Welshofer, K. B. 2017. Short-term effects of passive warming on two invaded plant communtieis using a novel open-top chamber design. Thesis, Michigan State University, East Lansing, MI.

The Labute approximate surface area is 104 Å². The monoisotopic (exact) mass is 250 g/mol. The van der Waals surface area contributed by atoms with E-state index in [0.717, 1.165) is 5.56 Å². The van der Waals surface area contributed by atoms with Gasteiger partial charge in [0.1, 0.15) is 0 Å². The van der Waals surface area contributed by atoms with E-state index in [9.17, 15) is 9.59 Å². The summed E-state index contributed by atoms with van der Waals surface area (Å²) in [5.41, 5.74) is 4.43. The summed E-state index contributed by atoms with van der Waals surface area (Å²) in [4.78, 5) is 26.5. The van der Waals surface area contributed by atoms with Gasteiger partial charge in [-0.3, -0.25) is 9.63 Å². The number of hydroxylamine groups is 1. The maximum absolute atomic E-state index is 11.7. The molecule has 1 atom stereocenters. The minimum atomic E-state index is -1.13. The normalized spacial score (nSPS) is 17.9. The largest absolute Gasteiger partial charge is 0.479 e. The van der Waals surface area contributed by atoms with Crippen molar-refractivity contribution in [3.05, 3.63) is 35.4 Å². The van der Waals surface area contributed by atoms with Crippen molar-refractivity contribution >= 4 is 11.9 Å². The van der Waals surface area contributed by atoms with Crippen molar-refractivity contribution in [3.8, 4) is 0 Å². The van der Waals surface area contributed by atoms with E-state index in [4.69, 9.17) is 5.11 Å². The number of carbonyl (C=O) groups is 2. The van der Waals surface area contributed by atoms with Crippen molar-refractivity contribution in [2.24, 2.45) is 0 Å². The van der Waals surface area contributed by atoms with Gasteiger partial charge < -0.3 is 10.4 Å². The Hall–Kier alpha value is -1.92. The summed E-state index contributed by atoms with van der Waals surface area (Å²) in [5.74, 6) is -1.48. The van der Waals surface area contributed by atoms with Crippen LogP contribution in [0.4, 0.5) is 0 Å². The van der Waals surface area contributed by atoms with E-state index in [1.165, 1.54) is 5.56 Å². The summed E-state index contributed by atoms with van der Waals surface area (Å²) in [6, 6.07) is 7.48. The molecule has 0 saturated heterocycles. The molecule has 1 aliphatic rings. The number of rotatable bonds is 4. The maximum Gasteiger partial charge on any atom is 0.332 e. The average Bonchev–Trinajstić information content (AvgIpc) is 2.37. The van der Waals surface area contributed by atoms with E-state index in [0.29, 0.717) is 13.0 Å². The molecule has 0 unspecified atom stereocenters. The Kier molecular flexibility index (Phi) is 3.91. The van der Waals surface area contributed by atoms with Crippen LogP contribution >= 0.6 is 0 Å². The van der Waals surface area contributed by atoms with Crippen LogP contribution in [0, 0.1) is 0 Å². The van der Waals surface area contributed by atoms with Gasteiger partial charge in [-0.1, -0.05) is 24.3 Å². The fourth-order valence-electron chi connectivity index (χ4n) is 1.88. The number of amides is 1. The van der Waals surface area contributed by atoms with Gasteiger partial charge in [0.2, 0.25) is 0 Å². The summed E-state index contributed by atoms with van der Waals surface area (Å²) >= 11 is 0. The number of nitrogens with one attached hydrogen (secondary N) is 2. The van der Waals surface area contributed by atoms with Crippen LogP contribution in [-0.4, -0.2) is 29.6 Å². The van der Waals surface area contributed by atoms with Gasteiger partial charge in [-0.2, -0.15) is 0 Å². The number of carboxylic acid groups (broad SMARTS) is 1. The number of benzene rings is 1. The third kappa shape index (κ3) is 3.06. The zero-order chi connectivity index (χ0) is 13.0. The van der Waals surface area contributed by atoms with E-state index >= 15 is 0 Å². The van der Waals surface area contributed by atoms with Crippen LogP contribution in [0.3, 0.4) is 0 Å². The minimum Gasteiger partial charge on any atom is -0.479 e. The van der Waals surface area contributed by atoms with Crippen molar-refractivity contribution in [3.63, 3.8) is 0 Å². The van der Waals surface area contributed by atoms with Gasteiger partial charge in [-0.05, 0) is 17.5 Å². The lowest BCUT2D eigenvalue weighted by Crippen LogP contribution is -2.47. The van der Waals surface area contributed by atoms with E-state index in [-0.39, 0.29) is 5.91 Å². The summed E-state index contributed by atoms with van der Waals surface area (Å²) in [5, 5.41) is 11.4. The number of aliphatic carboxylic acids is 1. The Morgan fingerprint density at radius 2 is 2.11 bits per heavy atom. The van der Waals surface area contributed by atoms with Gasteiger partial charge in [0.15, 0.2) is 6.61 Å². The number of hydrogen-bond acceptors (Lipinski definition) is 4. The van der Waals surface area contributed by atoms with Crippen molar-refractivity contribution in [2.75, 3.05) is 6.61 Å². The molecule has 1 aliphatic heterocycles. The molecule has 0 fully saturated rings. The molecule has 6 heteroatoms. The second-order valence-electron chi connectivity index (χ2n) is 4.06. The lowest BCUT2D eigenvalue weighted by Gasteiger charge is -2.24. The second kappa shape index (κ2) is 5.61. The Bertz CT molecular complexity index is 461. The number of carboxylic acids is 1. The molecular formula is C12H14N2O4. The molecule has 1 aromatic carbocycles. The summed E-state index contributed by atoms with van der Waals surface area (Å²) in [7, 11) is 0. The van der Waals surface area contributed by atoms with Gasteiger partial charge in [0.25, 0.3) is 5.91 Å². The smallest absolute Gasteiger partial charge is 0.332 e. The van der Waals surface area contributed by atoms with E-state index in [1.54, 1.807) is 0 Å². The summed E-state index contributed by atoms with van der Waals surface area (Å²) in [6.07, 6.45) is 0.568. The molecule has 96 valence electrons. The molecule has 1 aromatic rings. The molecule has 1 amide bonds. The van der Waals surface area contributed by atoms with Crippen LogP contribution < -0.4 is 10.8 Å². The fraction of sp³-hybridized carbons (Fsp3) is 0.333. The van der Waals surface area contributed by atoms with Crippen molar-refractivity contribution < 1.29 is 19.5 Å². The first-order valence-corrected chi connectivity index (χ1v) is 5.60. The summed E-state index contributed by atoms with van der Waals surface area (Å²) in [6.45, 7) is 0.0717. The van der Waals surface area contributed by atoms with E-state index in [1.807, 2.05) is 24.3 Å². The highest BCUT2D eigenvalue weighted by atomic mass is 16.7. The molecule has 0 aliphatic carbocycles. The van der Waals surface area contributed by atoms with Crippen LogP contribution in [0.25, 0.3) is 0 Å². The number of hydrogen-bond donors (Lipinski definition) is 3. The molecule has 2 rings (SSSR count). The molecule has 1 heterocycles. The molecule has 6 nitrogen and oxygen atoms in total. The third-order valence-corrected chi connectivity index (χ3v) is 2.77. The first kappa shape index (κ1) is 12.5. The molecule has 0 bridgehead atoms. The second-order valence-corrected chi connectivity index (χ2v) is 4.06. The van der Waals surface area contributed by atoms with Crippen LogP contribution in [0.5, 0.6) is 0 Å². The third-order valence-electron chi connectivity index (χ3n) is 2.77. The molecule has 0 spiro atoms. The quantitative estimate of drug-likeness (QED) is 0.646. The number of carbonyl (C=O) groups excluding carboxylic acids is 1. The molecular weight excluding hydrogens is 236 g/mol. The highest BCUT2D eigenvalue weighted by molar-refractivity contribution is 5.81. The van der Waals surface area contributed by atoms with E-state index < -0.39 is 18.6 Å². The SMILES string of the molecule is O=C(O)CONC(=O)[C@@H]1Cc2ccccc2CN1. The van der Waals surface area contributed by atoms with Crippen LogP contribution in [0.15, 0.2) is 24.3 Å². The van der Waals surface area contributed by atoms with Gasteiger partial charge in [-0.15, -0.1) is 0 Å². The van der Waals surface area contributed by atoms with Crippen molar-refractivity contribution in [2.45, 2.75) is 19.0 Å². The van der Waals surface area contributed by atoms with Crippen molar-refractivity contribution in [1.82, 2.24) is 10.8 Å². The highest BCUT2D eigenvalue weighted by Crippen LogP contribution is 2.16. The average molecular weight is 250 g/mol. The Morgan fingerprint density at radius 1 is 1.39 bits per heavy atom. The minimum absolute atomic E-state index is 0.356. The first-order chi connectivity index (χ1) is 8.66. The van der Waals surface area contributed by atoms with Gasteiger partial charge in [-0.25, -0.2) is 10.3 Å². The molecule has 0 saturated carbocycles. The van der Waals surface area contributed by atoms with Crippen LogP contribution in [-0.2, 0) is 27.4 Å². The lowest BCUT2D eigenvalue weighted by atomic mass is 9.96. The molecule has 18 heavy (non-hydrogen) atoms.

Climate change is expected to directly favor exotic plant species over native species because they tend to have wider climatic tolerances and greater phenological plasticity. Warming is also likely to indirectly favor exotic species by herbivore behaviors and/or preference and intensifying the enemy release phenomenon. To examine these direct and indirect effects, I initiated a field experiment in two heavily invaded plant communities in northern and southern Michigan, USA. Passive warming methods such as open-top chambers are often used to warm aboveground systems; however, the limited height of their design restricts their use to low-stature (~0.4 m) plant communities. I introduced a new chamber design for year-round warming in taller stature (~1.5 m) plant communities and analyzed its effects on the abiotic environment. During the second year of warming, I collected data for species cover, phenology (green-up, flowering time, timing of seed set), and cumulative leaf herbivory. The new chamber design achieved reliable levels of warming (+1.8 ºC), consistent with all four Representative Concentration Pathways (RCPs) scenarios for 2046-2065 from the Intergovernmental Panel on Climate Change’s 5th Assessment Report. The effects of warming were largely consistent with theoretical expectations at the northern site and favored exotic plant abundance. Warming did not favor exotic species dominance at the southern site, but rather responses indicated plants at this site experienced physiological stress, likely because ambient temperatures were already close to plant species’ thermal maxima.
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